The strength of the magnetic flux, which is proportionate to the current in the primary circuit.

The rate of collapse, which is determined by the speed of the switching of the earth path.

Dwell period

Dwell is measured as an angle: with contact ignition, the points gap determines the dwell angle. The definition of contact ignition dwell is: 'the number of degrees of distributor rotation with the contacts closed'.

As an example, a 4 cylinder engine will have a dwell of approximately 45 degrees, which is 50% of one cylinders complete primary cycle. The dwell period on an engine with electronic ignition is controlled by the current limiting circuit within the amplifier or Electronic Control Module (ECM).

The dwell on a constant energy system will be seen to expand as the engine speed increases, to compensate for a shorter time period. The term 'constant energy' refers to the available voltage produced by the coil. This, regardless of engine speed, will remain constant, as opposed to contact ignition where an increase in engine speed means the contacts are closed for a shorter time period. This reduces the effective time that the coil has to fully saturate and maximise the strength of the magnetic flux.

The induced voltage on a variable dwell system will remain constant regardless of engine speed, while this voltage will reduce on contact systems. This induced voltage can be seen on a primary waveform.

Primary - Ignition (Current) Diagnostics

The current switches on as the dwell period starts and rises until the requisite 8 amps is achieved within the primary circuit, at which point the current is maintained until it is released at the point of ignition.

The dwell will expand as the engine revs are increased, this is to maintain a constant coil saturation time, hence the term 'constant energy'. If the 'X' cursor was placed at the beginning of the dwell period and the 'O' cursor placed on the induced voltage line, the coil saturation time can be measured. This will remain exactly the same regardless of engine speed.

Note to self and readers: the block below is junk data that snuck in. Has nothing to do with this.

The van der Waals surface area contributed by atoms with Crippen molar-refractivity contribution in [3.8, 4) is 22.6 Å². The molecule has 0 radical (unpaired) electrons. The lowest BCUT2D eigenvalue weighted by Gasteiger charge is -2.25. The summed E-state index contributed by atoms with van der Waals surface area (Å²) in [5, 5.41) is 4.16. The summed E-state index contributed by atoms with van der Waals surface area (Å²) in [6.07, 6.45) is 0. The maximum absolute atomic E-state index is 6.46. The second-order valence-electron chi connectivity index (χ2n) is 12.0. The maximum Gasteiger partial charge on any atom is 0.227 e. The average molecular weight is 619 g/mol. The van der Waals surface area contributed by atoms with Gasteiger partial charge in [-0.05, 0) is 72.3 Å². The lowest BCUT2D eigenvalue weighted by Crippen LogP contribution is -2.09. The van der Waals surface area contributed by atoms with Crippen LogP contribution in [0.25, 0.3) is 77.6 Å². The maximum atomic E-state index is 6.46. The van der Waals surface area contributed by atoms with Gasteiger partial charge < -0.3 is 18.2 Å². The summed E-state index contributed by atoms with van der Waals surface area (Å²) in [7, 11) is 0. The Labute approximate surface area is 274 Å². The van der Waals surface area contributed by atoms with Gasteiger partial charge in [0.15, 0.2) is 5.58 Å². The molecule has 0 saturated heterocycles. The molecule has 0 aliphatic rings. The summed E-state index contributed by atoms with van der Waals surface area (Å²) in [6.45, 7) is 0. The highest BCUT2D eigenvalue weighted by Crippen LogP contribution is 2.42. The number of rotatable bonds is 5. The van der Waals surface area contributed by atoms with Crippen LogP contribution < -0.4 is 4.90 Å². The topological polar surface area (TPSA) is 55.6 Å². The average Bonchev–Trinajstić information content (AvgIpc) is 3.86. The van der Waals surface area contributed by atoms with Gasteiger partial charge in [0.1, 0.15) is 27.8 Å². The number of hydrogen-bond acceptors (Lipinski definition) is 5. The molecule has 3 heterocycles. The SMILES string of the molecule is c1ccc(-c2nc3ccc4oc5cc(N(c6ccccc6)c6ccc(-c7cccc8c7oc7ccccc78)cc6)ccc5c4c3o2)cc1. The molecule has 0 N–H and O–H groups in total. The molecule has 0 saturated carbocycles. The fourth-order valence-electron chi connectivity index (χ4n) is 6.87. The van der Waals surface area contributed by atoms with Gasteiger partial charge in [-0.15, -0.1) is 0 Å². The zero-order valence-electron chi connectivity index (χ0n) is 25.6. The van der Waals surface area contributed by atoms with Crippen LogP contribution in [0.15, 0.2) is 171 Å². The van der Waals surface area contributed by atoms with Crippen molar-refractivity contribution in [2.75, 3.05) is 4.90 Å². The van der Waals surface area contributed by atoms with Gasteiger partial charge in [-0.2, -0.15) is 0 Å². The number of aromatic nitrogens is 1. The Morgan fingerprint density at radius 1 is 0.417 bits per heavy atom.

Technical Information

The purpose of the ignition amplifier is to switch the relatively high primary current of approximately 8 to 10 amps to earth when the component receives a signal from either the pick-up or Electronic Control Module (ECM).

The output from the coil is determined by the speed of the switching: the faster this occurs the greater the induced voltage into the coil's primary winding.

The amplifier can best be described as a solid state relay, allowing a small current to switch a much higher current. Due to this high amperage, the component will get hot, and a liberal application of heat transfer grease should be applied to the mating surface to dissipate the heat: without this precaution the component will overheat and fail. The earth connection is crucial to the correct operation of the amplifier, an earth path waveform and topic can be found in the main menu.

The amplifier can also be referred to as a 'module' or an 'igniter'.